163. In case anyone asks: Why are you bothering with moral philosophy? I have three main reasons:
(a) It gives me something to do, and keeps me off the old crocs list as long as possible;
(b) I try to encourage people to stop bitching about who’s to blame for (whatever) and start making up their minds what they want and what they believe in;
and (c) Encourage people to stop relying on institutions; be they schools, churches, cooperatives, armed forces, or anything else, to make us all good.

164. There’s just one problem with being high-minded; recognising that other high-minded people don’t agree with you.

165. Academics can get away with normative theories. Politicians have to deal with people who don’t accept the norms.

166. Frackers of the world unite! You have nothing to lose but the methane.

167. If I were God I would now tender my resignation.

168. Middle East, climate change, child porn, money laundering, …. Tell me what the nation-state can do?

169. We are used to politicians and campaigners claiming the moral high ground; we need them to know that brings the moral high ground into disrepute.

170. Strangely I agree with theists about needing something beyond myself. My problem in finding that is that if I call it God or even tradition and social cohesion it is no longer beyond myself at all.

171. I learned the hard way not to trust my own instincts, let alone other peoples’.

172. Therapists have never controlled me, because I alone can decide whether they did me any good.

173. Do Foucault’s histories of power mean anything other than the liberal agenda of holding power to account?

174. The honour of women gives the lie to the Critical Theorists’ notion that Christianity suppressed sexuality. Wagner was the proper Antichrist because he made the Christian hero a fool.

175. The fall of socialism has cleared the way for Pope Francis to preach to us about taking all that the Church has and giving to the poor.

176. If David Attenborough is to be believed, we have already replaced biology with technology. That leaves natural selection in place.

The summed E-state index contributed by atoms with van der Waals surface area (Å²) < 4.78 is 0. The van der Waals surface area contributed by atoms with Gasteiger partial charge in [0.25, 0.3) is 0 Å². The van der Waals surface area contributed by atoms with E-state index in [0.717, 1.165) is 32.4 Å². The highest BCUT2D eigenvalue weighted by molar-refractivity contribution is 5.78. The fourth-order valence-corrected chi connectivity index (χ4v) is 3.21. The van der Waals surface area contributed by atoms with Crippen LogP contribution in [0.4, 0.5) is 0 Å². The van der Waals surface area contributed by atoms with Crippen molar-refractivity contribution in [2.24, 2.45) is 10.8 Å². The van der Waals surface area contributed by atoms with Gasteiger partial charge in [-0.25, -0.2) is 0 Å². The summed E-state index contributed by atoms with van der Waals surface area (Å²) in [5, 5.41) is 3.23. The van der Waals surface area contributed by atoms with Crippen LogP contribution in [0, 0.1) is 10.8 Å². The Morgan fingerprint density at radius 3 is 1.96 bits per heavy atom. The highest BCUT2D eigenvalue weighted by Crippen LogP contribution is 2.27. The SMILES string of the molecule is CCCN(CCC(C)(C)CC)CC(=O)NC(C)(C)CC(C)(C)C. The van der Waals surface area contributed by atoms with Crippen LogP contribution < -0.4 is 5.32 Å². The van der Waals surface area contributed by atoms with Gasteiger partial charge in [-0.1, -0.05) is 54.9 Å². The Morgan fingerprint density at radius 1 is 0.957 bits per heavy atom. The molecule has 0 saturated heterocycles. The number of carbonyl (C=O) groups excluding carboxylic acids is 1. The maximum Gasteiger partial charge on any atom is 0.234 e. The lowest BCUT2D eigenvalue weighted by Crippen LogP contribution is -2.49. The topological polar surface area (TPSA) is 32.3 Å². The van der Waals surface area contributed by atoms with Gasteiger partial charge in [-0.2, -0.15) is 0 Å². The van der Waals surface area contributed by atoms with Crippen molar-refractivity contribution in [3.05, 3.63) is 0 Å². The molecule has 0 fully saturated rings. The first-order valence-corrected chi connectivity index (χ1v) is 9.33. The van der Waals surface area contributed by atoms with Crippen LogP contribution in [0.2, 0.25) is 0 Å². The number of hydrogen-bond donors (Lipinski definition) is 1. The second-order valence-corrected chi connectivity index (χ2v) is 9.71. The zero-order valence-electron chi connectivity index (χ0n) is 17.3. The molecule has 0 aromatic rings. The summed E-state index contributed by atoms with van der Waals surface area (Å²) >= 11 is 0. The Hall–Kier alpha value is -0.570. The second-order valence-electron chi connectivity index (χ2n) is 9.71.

177. I cannot tell people how to be wise, except to suggest they look at the opposite of being stupid.

178. Even God needs languages to speak in. But why would a ‘modernist’ think an ancient inscription capable of saying something other than what the inscribers meant to say?

179. Is thinking philosophically just a matter of having arguments no one else is prepared to have?

180. Once the logical structures of language have been elucidated, one of the next stages would be to correct grammar textbooks and dictionaries. Example: The word ‘deferential’ did not mean ‘respectful’ or ‘polite’ because it meant that you never disagree in public.

181. Philosophers have always recognised the close connection between the theory of meaning and the theory of truth. They have less often pointed out the connection then extends to ethics via truth.

182. Because only in unusual cases will it be morally right to lie, expressions of the ‘common good’ must be particularly precise.

183. Certain philosophers from Aristotle to Wittgenstein have hoped to settle arguments by appeal to everyday practice. So what happens when we argue about the everyday practice?

184. Presumably linguistic analysis will be most useful in helping us to control our languages.

185. People don’t normally need a private language to express innermost thoughts. As Robinson Crusoe I don’t need a language at all, and once back in society the only problem may be need for illustrations, roundabout imaging (poetry), or neologisms.

186. Recent philosophers have been apt to draw too much from the public character of language. Specifically, I can say ‘….are marvellous’ or ‘….are dreadful’ using the public language.

187. Even when opposing doctrines use terms like ‘charity’, ‘democracy’, ‘freedom’, ‘virtue’, or whatever in different ways to fit their claims, we have rival public languages, not private ones.

188. Frege was more accurate than ancient thought because he never supposed that mathematics (or logic) could tell us how to live. He was also more accurate than the moderns because he never supposed the public language could tell us how to live either. Specifically, although he was an anti-Semite he never ruined his reputation or legacy by telling his students that because they spoke German they are destined to be the master race.

189. The British would be especially foolish to rely on tradition and history because of the change in position of islands in the 21st century compared with earlier times.

190. A modern paradox is to have an aging population which spends more time rushing around even as it has longer to wait for death.

191. Religion could be kept out of politics only if it could be kept out of ethics.

192. The first error of so-called ‘neoliberals’ was to miss the lesson from family honour that totalitarianism can exist without a State.

193. The second error of ‘neoliberals’ was parallel to the first: they forgot that law recognises corporate ‘personality’ – that is to say, corporations can follow Hegel.